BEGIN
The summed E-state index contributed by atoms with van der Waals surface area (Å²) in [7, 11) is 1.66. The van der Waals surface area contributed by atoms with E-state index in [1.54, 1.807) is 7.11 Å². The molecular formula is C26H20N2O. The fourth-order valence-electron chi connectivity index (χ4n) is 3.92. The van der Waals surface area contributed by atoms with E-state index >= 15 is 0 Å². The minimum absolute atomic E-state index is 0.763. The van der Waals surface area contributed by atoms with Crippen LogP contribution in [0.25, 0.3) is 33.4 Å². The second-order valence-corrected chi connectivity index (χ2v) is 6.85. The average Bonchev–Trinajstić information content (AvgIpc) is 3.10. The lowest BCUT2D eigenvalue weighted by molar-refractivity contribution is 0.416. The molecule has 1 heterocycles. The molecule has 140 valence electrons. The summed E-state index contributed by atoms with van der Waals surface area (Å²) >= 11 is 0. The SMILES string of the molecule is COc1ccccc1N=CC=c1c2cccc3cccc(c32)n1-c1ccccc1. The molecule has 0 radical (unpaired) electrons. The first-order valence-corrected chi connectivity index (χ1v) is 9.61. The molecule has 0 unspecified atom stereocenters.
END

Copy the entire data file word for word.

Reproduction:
The summed E-state index contributed by atoms with van der Waals surface area (Å²) in [7, 11) is 1.66. The van der Waals surface area contributed by atoms with E-state index in [1.54, 1.807) is 7.11 Å². The molecular formula is C26H20N2O. The fourth-order valence-electron chi connectivity index (χ4n) is 3.92. The van der Waals surface area contributed by atoms with E-state index >= 15 is 0 Å². The minimum absolute atomic E-state index is 0.763. The van der Waals surface area contributed by atoms with Crippen LogP contribution in [0.25, 0.3) is 33.4 Å². The second-order valence-corrected chi connectivity index (χ2v) is 6.85. The average Bonchev–Trinajstić information content (AvgIpc) is 3.10. The lowest BCUT2D eigenvalue weighted by molar-refractivity contribution is 0.416. The molecule has 1 heterocycles. The molecule has 140 valence electrons. The summed E-state index contributed by atoms with van der Waals surface area (Å²) >= 11 is 0. The SMILES string of the molecule is COc1ccccc1N=CC=c1c2cccc3cccc(c32)n1-c1ccccc1. The molecule has 0 radical (unpaired) electrons. The first-order valence-corrected chi connectivity index (χ1v) is 9.61. The molecule has 0 unspecified atom stereocenters.